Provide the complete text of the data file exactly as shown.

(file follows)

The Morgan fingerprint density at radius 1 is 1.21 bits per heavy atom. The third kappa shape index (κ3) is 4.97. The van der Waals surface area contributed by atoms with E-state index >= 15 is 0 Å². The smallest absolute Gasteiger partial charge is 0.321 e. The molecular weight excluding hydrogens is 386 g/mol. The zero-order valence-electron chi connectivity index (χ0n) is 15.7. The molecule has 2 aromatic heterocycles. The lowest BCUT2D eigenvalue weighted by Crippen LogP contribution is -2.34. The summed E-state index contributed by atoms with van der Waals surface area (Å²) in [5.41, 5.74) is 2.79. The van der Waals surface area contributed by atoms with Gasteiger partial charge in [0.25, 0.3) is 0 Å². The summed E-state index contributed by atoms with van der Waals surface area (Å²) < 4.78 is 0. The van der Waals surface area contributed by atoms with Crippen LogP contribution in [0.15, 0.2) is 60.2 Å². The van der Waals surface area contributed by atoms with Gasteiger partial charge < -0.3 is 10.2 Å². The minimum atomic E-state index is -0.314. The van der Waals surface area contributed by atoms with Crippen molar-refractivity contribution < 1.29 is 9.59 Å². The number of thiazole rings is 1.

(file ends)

The Morgan fingerprint density at radius 1 is 1.21 bits per heavy atom. The third kappa shape index (κ3) is 4.97. The van der Waals surface area contributed by atoms with E-state index >= 15 is 0 Å². The smallest absolute Gasteiger partial charge is 0.321 e. The molecular weight excluding hydrogens is 386 g/mol. The zero-order valence-electron chi connectivity index (χ0n) is 15.7. The molecule has 2 aromatic heterocycles. The lowest BCUT2D eigenvalue weighted by Crippen LogP contribution is -2.34. The summed E-state index contributed by atoms with van der Waals surface area (Å²) in [5.41, 5.74) is 2.79. The van der Waals surface area contributed by atoms with Gasteiger partial charge in [0.25, 0.3) is 0 Å². The summed E-state index contributed by atoms with van der Waals surface area (Å²) < 4.78 is 0. The van der Waals surface area contributed by atoms with Crippen LogP contribution in [0.15, 0.2) is 60.2 Å². The van der Waals surface area contributed by atoms with Gasteiger partial charge < -0.3 is 10.2 Å². The minimum atomic E-state index is -0.314. The van der Waals surface area contributed by atoms with Crippen molar-refractivity contribution < 1.29 is 9.59 Å². The number of thiazole rings is 1.